It’s been a while between postings – some unexpected writing assignments came up, and there was also a week in San Francisco. I’m still planning on getting to Asheville, North Carolina ASAP to talk to musicians, recording magnates and other purveyors of roots music, but until then here’s a heads-up on a film about another subject this blog has taken up, military deployment.
“Where Soldiers Come From,” a new film about deployment and its consequences, airs Nov. 10 at 9 p.m.on PBS. It will stream Nov. 11-Dec. 11 at http://www.pbs.org/pov/wheresoldierscomefrom. Readers who enjoyed my Wall Street Journal piece, “While My Son Serves” (scroll down a bit; you’ll find it), will likely find this POV presentation worthy of your time.
It follows the deployment of a National Guard unit from the Upper Peninsula of Michigan to Afghanistan, then back home again. The project was four years in the making and is fast paced yet thorough. Those with family members who have deployed will see a lot of their own experiences here, while those who haven’t will get a clear-eyed view of how deployment affects families.
Director Heather Courtney, who is from the same hometown (Hancock) as several of the soldiers, says the film “is about the people who fight our wars and the communities and families they come from. Many Americans, whatever their politics or feelings about war, are very far removed from theIraq and Afghanistan wars because they don’t know anyone personally who has served in them as a soldier. I hope that my film will help viewers get to know these young men and their families, feel compassion for them and see a bit of themselves in the people on the screen.”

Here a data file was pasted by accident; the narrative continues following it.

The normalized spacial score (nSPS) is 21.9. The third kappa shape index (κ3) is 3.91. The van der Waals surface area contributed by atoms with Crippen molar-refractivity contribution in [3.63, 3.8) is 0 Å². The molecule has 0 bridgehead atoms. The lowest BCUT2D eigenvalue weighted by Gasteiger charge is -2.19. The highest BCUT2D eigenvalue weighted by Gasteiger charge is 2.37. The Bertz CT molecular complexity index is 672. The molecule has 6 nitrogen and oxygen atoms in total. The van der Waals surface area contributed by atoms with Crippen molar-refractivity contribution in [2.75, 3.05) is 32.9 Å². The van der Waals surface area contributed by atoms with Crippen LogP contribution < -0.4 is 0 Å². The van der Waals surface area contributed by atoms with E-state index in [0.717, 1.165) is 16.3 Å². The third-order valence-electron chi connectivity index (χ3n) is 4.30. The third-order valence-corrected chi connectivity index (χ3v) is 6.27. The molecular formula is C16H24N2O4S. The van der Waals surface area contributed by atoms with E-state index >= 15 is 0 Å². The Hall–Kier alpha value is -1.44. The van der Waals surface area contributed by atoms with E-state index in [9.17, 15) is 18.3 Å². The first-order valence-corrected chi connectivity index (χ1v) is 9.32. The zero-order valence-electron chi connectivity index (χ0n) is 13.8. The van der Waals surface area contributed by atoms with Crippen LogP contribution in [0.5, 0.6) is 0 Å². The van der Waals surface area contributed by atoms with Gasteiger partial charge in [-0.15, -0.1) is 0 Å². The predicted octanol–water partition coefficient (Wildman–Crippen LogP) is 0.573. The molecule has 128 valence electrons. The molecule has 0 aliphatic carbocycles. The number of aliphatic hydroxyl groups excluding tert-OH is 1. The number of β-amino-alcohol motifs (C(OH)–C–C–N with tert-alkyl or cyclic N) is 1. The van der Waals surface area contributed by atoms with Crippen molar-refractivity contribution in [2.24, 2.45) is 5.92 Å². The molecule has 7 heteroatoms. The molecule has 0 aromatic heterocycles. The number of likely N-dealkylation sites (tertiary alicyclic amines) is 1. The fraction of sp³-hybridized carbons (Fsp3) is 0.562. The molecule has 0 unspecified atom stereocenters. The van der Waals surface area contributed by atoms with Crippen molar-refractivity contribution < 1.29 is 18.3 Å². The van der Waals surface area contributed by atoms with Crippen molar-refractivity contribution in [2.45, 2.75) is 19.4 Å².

The film is entirely respectful of the soldiers and their families, though no one will mistake this for a military recruiting film – or an anti-war film, either. For my money, it’s a straight-ahead, non-dramatic look at a group of young men – ranging from late teens to early 20s – and their families and friends making the best of an often hard situation.
The soldiers signed up during lean times; the military gave them work, a $20,000 signing bonus, a promise of an underwritten education and, for some, a purpose in life. Plus, they were young and looking for adventure, or at least looking to get out of Michigan. They found plenty of thrills, though we are eventually reminded that adventure can wear you down, and definitely change your perspective.
Courtney takes us through the early days of training, a time when soldiers wonder if they’ll really go overseas, and, if they do, if some of them won’t make it back home. We see the fateful day the deployment orders come through, then scenes from a farewell party: plenty of booze and stiff upper lips. Then they’re off.
The soldiers are fairly carefree as they go about their job: detonating Improvised Explosive Devices along Afghan roadways. Their banter is light and wide-ranging: “I don’t want to kill anyone,” says one soldier, while a pal chirps in on another universal subject: “Have you had sex yet?” Many conversations in the film, one should add, are undertaken in language my soldier son calls an “incredible mosaic of obscenity.”